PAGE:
Optimizing associative operations

A question I occasionally get is, suppose I have code like this:

const double x = 200.0;
const double y = 0.5;
void M(double z)
  double r = z * x * y;

Does the compiler generate code as though you’d written z * 100.0?
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Nullable comparisons are weird

One of the C# oddities I noted in my recent article was that I find it odd that creating a numeric type with less-than, greater-than, and similar operators requires implementing a lot of redundant methods, methods whose values could be deduced by simply implementing a comparator. For an example of such, see my previous series of articles on implementing math from scratch.

A number of people commented that my scheme does not work in a world with nullable arithmetic (or, similarly, NaN semantics, which are similar enough that I’m not going to call out the subtle differences here.) That reminded me that I’d been intending for some time to point out that when it comes to comparison operators, nullable arithmetic is deeply weird. Check out this little program: Continue reading

Long division, part two

This is a sequel to my 2009 post about division of long integers.

I am occasionally asked why this code produces a bizarre error message:

Console.WriteLine(Math.Round(i / 6000000000, 5));

Where i is an integer.

The error is:

The call is ambiguous between the following methods: 
'System.Math.Round(double, int)' and 'System.Math.Round(decimal, int)'

Um, what the heck? Continue reading

What is the unchecked keyword good for? Part two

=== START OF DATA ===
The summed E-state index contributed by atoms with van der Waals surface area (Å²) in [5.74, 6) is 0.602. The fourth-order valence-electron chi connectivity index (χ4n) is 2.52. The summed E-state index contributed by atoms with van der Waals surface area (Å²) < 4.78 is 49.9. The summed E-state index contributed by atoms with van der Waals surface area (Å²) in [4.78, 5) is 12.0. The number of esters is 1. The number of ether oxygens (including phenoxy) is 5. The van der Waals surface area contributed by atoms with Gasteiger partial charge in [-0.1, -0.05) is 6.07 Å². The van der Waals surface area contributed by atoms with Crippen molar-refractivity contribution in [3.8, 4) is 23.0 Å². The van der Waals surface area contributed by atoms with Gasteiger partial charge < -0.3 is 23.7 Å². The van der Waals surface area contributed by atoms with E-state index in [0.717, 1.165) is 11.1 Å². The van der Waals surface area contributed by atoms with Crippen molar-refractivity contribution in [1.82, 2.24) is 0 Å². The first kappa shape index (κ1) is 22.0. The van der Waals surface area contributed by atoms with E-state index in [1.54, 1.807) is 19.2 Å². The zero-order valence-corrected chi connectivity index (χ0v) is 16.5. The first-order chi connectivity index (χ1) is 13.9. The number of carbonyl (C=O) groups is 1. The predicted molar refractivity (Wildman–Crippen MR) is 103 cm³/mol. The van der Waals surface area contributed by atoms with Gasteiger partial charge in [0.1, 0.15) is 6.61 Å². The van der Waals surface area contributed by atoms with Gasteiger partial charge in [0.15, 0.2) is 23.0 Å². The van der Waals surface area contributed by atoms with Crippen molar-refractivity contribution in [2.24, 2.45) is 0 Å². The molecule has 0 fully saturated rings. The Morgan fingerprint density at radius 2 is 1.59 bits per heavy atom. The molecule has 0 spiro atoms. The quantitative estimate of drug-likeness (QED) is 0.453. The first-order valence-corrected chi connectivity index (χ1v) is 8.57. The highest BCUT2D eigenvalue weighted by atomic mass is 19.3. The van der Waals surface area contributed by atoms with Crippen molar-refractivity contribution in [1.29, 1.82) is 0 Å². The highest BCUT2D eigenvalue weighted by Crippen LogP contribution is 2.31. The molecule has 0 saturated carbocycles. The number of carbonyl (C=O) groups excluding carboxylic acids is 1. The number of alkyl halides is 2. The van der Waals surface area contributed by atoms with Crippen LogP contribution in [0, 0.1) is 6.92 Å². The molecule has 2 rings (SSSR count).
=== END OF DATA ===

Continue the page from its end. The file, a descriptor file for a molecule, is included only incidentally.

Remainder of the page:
Last time I explained why the designers of C# wanted to have both checked and unchecked arithmetic in C#: unchecked arithmetic is fast and dangerous, checked arithmetic is slightly slower but turns subtle, easy-to-miss mistakes into program-crashing exceptions. It seems clear why there is a “checked” keyword in C#, but since unchecked arithmetic is the default, why is there an “unchecked” keyword?

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What is the unchecked keyword good for? Part one

One of the primary design goals of C# in the early days was to be familiar to C and C++ programmers, while eliminating many of the “gotchas” of C and C++. It is interesting to see what different choices were possible when trying to reduce the dangers of certain idioms while still retaining both familiarity and performance. I thought I’d talk a bit about one of those today, namely, how integer arithmetic works in C#.
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How much bias is introduced by the remainder technique?

(This is a follow-up article to my post on generating random data that conforms to a given distribution; you might want to read it first.)

Here’s an interesting question I was pondering last week. The .NET base class library has a method Random.Next(int) which gives you a pseudo-random integer greater than or equal to zero, and less than the argument. By contrast, the rand() method in the standard C library returns a random integer between 0 and RAND_MAX, which is usually 32768. A common technique for generating random numbers in a particular range is to use the remainder operator:

int value = rand() % range;

However, this almost always introduces some bias that causes the distribution to stop being uniform. Do you see why?
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